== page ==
Warming weather is always exciting, thrilling in a way only the Northerners can understand. There is something tremendously special about the four season cycle- life death, rebirth, etc, etc. As Yul Brenner said, "Et ssssetera, et ssettera..." I really can't get those crisp T's across by typing, can I?
So, as the day creeps towards the sixties, I stand on my porch and look out on what is still a winter landscape- grey and brown and twiggy. No new leaves to soften the lines. But still, the air is redolent with moisture, wiht the smell of earth warming. Our creek is flooded, and this thaw may stay, or not. I know Buffalo well enough to know that this is only a glimpse of the spring that is to come. We may yet go into freezing temperatures, since we are in the beginning of February.
But still, the warm weather sings to us, doesn't it? The grey overcast is pregnant with wet.
Every spring my mind echoes the earth in its thaw. I am reminded of every spring since I can remember- being a teenager in Eldred, walking up to our modular buildings where we had drama. I recall my springs at UB, walking in the moist air smiling at the geese that flock the sidewalks and fields. The spongy feel of damp earth loosening, the promise in the air. For me, it is the spring and fall that are the most evocative.
My past rises again in the spring, and in the fall I feel the ancientness of the dying- the harvest that was celebrated by every culture since the beginning of time, and the last desperate dancing done around bonfires. The impending darkness compels us to frenetic motion. These are our human impulses, the body that we live in responding to the world wihtout our permission.
I think of my husband and my friends who experience S.A.D (seasonal affective disorder) and I think that I kind of envy them. I don't quite get into a funk in winter- I do not experience the sense of my body wanting to hibernate- and in this way I feel that my body is not so well-tuned to the earth. I do not see this as a "disorder" since I see this as an ancient way to be. I do feel bad for my friends, because we live in a culture that turns its back on the earth. Just the fact that we call it a disorder points out how far we are from our environment.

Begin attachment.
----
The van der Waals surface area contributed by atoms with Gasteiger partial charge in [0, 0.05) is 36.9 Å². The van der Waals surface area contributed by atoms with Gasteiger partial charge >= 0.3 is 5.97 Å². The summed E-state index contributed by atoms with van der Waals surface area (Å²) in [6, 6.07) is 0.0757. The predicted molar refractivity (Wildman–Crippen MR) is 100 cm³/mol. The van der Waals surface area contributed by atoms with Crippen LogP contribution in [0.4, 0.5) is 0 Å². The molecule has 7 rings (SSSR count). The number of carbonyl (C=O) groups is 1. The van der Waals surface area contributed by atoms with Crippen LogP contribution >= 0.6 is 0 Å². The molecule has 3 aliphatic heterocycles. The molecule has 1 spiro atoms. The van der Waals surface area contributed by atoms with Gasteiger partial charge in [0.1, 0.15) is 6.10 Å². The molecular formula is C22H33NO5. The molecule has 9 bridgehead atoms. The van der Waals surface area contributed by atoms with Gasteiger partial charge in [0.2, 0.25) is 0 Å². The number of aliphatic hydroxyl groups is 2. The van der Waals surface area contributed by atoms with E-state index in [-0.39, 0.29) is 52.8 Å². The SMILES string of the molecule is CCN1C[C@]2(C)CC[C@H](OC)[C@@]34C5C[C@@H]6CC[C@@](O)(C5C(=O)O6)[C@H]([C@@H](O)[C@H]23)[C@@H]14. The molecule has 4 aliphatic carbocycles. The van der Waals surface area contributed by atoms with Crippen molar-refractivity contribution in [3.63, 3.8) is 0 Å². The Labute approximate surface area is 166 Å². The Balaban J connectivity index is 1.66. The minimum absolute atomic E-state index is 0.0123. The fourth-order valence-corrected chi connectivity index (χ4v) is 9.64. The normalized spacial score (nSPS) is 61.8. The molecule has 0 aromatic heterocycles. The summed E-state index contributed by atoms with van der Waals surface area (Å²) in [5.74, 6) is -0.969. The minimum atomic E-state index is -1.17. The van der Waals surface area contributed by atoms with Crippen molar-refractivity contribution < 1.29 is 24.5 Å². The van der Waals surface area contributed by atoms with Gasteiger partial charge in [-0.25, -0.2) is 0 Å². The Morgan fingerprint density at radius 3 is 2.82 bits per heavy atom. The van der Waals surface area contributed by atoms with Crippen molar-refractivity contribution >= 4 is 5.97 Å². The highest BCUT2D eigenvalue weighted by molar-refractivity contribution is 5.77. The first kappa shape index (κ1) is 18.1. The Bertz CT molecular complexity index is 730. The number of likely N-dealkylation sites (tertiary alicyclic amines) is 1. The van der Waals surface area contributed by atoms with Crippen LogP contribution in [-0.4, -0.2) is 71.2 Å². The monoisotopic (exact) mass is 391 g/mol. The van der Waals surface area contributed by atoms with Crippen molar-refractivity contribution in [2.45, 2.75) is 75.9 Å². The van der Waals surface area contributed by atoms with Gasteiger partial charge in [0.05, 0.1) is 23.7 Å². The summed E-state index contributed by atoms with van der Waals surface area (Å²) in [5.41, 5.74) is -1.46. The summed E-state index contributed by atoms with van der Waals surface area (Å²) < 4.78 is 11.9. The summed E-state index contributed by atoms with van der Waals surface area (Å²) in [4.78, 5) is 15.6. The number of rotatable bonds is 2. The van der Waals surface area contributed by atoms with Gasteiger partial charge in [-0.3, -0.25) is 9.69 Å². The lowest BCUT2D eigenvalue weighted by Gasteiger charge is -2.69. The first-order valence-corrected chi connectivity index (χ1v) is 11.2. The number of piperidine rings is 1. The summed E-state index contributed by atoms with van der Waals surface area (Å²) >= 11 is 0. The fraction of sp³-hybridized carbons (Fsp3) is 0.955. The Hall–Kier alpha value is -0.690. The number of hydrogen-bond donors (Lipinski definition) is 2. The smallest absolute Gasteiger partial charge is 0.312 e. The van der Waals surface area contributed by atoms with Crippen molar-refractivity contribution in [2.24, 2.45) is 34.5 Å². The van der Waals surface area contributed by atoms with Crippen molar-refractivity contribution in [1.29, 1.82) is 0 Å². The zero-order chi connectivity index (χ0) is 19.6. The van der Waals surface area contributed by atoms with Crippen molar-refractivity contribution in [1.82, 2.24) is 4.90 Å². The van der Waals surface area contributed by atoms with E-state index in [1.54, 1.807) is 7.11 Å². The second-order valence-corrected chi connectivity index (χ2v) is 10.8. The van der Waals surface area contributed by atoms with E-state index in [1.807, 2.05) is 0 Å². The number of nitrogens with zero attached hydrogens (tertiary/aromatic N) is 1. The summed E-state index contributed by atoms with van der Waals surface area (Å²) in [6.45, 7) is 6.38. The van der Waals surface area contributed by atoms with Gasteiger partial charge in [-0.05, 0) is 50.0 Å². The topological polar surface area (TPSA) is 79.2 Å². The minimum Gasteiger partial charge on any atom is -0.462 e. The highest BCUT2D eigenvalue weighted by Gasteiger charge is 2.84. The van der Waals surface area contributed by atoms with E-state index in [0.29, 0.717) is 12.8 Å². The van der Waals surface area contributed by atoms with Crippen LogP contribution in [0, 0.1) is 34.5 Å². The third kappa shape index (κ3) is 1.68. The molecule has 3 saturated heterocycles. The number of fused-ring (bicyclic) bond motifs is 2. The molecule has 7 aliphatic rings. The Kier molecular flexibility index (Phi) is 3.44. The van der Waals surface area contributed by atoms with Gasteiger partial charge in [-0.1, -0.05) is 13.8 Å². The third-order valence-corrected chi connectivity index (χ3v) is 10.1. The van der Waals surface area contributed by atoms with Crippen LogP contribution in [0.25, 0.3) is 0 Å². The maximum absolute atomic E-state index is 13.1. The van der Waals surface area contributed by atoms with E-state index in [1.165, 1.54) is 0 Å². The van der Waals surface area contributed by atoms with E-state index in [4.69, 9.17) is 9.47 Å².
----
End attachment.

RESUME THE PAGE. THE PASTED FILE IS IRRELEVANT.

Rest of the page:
I do not long to hibernate- I long to migrate. In November, when the winds blow cold and bitter, and the leaves have left the trees bony and bare, I struggle not to follow the geese that fill the sky. I will be driving in my car, and a V of geese break from the tree line, and I feel my arms longing to turn the wheel to follow them, to simply drive in their wake, and meet them in their new summer lands. The fall excites me, and the spring saddens me. How strange. My husband feels more alive when the spring comes, and I waken to all my old seasons that stood frozen in me while the snow kept the flowers quiet.
By the summer I am bold and full in my skin, but in the spring I am as raw and tender as the shoots that emerge from the cold earth.
I think of the Industrial Age, when we turned our eyes from the sun and to the clock. When we moved from the land to the city, and our culture left the virtues of the farm behind. I dream of returning to a life that lets us obey our internal seasons. To rejoice in them, if not obey. For now, it is a disorder. How sad.